2016 Indiana governor race

The basics of John Gregg on education: Pushing for changes on preschool, testing

PHOTO: AP Photo/Darron Cummings, Pool
Democrat John Gregg, left, responds to a question during a debate for Indiana Governor, Tuesday, Sept. 27, 2016, in Indianapolis. Libertarian Rex Bell and Republican Lt. Gov. Eric Holcomb also participated in the debate.

This is one of two stories summarizing the basics facts about Indiana’s two major party candidates for governor when it comes to education. A more detailed story about John Gregg’s policy positions can be found here. To learn more about Eric Holcomb, go here. To see all of Chalkbeat’s “basics” stories, go here. To read all of Chalkbeat’s 2016 election coverage, go here.

Tune in to our live blog on Election Day for highlights from the field and updates on the races as results trickle in.

When it comes to education, John Gregg is somewhat skeptical of the education reforms of the last two decades.

As a leader in the Indiana House of Representatives, he voted against the creation of the ISTEP test after a round of calls to his former teachers left him worried that the exam would someday be used to punish teachers and schools. As a lawmaker, he was a strong advocate for traditional public schools, pushing for additional funds for school districts.

But he’s also a pragmatist. Now that’s he’s running for governor in his second try as the state’s Democratic nominee, he has avoided calling for wholesale changes to the state’s education system. Rather he has proposed new programs, like a preschool expansion, and an overhaul of ISTEP, which the state has plans to redesign anyway.

From a small town to the big city

Small town roots in Sandborn, Ind., are a big part of Gregg’s political identity. It’s a small Southern Indiana town of about 400 people. His own education also started small. After graduating from North Knox High School, Gregg attended Vincennes University, where he earned an associate’s degree.

He eventually earned three more degrees: a bachelor’s degree in political science and history from Indiana University, a master’s degree in public administration from Indiana State University and a law degree from Indiana.

Gregg, 62, worked as a lawyer and lobbyist for coal companies before he won a seat in the Indiana House in 1986. He built alliances with organized labor but also forged a reputation for working across the aisle that culminated in his selection as speaker in 1996. He led a House that was evenly divided — 50 Democrats and 50 Republicans.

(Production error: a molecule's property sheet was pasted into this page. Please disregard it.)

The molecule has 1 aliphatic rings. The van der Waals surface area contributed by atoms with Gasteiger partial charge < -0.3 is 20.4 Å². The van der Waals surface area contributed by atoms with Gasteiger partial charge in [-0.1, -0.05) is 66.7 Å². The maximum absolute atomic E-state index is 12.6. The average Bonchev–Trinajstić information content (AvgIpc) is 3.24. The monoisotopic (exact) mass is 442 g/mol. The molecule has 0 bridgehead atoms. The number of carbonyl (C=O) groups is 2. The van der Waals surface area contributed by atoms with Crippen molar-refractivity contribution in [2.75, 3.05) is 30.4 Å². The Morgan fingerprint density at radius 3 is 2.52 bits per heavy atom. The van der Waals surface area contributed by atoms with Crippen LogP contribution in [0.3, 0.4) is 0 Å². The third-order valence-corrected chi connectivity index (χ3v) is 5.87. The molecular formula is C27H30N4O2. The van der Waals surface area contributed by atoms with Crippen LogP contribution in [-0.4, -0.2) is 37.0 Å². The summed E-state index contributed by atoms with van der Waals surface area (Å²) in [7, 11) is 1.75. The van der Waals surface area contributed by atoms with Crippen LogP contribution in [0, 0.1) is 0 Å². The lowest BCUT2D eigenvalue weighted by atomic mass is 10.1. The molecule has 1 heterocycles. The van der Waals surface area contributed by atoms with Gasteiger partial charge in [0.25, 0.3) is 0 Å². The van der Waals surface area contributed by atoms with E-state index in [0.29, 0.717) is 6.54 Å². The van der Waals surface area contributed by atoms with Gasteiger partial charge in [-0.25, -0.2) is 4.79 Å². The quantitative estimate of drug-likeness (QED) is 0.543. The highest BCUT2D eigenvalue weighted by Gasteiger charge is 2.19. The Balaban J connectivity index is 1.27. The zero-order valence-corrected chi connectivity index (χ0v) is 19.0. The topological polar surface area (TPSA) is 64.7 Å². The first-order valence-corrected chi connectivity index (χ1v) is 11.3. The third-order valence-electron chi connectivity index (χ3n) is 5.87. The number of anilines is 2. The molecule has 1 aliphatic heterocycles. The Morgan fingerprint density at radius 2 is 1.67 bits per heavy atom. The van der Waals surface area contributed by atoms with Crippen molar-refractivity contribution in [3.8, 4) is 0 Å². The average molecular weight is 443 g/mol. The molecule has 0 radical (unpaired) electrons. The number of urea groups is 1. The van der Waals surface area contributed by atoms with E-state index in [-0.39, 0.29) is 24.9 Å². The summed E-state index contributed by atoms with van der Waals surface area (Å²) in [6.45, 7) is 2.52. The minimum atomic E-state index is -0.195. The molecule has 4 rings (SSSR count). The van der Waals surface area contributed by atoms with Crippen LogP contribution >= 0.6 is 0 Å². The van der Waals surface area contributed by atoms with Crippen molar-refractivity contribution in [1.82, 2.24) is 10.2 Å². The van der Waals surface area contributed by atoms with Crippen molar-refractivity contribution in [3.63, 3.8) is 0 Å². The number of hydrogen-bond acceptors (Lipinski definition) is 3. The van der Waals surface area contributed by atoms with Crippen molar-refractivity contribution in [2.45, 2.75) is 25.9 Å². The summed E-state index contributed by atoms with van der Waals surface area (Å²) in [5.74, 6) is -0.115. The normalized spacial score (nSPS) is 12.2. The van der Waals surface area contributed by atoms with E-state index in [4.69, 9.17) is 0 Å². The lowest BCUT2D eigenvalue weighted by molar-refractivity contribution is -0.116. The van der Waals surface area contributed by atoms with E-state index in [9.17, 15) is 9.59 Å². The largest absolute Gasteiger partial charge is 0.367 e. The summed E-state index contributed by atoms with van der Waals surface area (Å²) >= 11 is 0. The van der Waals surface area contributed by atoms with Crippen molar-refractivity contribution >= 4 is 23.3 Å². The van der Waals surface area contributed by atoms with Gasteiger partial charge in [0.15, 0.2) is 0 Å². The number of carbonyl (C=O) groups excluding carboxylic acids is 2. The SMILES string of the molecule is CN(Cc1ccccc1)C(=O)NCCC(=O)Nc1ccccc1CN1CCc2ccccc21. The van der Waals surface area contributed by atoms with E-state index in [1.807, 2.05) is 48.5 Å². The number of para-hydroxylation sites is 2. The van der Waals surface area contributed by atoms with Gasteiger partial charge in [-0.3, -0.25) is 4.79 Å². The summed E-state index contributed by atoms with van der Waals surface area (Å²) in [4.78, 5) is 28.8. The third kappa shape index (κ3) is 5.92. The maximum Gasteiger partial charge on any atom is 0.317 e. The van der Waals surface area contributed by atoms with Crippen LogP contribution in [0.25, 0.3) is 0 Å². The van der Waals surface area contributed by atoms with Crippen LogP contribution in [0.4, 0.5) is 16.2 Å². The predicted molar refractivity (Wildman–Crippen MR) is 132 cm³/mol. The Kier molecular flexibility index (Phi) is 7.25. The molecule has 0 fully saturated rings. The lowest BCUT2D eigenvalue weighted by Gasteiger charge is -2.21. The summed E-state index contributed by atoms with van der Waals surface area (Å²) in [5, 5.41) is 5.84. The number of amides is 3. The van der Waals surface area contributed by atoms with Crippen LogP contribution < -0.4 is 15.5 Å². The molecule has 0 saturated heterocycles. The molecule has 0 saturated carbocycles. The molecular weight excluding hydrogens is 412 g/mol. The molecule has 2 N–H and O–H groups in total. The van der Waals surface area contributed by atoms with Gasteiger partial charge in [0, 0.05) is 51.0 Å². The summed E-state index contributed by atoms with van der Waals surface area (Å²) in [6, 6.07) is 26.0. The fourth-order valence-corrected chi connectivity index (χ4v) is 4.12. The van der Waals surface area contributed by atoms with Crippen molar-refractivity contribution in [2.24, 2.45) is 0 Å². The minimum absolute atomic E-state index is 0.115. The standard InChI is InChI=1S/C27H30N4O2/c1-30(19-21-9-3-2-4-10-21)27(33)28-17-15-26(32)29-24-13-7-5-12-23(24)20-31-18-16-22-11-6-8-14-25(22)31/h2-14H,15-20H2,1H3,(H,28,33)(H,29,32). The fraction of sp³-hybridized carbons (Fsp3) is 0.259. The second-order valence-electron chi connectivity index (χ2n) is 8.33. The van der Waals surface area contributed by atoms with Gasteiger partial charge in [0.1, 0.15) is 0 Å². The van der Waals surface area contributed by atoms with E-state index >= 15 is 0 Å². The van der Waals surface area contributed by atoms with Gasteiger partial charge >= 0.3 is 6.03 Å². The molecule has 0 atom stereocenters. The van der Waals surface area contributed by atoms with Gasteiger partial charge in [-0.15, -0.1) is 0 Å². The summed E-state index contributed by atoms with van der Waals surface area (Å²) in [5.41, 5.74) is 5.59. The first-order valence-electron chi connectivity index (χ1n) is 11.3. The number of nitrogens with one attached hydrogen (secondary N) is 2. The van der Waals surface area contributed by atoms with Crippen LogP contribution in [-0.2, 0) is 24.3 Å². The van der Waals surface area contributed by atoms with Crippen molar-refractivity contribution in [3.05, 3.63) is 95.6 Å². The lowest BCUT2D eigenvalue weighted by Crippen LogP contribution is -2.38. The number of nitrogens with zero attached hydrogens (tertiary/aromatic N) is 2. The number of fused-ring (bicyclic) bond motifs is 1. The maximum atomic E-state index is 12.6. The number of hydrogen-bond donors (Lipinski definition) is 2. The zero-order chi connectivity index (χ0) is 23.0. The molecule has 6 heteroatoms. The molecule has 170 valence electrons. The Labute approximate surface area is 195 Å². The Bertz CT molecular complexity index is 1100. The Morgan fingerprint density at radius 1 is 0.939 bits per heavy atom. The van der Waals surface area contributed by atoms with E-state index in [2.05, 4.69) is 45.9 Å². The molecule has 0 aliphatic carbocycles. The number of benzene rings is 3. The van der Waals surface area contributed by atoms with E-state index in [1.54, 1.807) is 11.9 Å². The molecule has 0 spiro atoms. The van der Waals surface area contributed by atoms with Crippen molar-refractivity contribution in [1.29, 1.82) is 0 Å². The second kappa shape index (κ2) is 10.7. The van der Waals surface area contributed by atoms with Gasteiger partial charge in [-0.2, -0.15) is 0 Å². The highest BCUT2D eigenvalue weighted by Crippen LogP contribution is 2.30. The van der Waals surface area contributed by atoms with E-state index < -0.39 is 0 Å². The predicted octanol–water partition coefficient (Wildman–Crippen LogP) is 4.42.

It’s that experience Gregg often cites as evidence that he can bridge deep political divides on education policy in Indiana.

A second shot to run for governor

Greg left the Indiana House in 2002 and has worked for an Indianapolis law firm since 2005. But in 2012 he re-emerged on the state political scene as the Democrats’ choice to run against Republican Mike Pence for governor.

Pence was returning after more than a decade serving in Washington as an Indiana congressman. The two candidates were vying to replace Mitch Daniels, a popular two-term Republican governor who couldn’t run again due to term limits.

Pence had several advantages going into the race. Indiana leans Republican, he was promising to continue Daniels’ legacy and he was a well-known political figure. Gregg had an uphill path as a Democrat who had been out of office for 10 years.

But Gregg ran more strongly than expected, losing to Pence by just three percentage points. Pence struggled in his first term with backlash from his support of an unpopular legislative push for the Religious Freedom Restoration Act, which many viewed as discriminatory to gays and lesbians. He also battled state Superintendent Glenda Ritz over the direction of the state’s education policy.

About two years ago, Gregg began working toward another run against Pence. But when Republican Presidential nominee Donald Trump picked Pence as his vice presidential running mate,Gregg found himself facing Lt. Gov. Eric Holcomb.

Holcomb has largely aligned with Pence’s education positions, while promising to be more collaborative. Gregg has strongly aligned with Ritz on policy.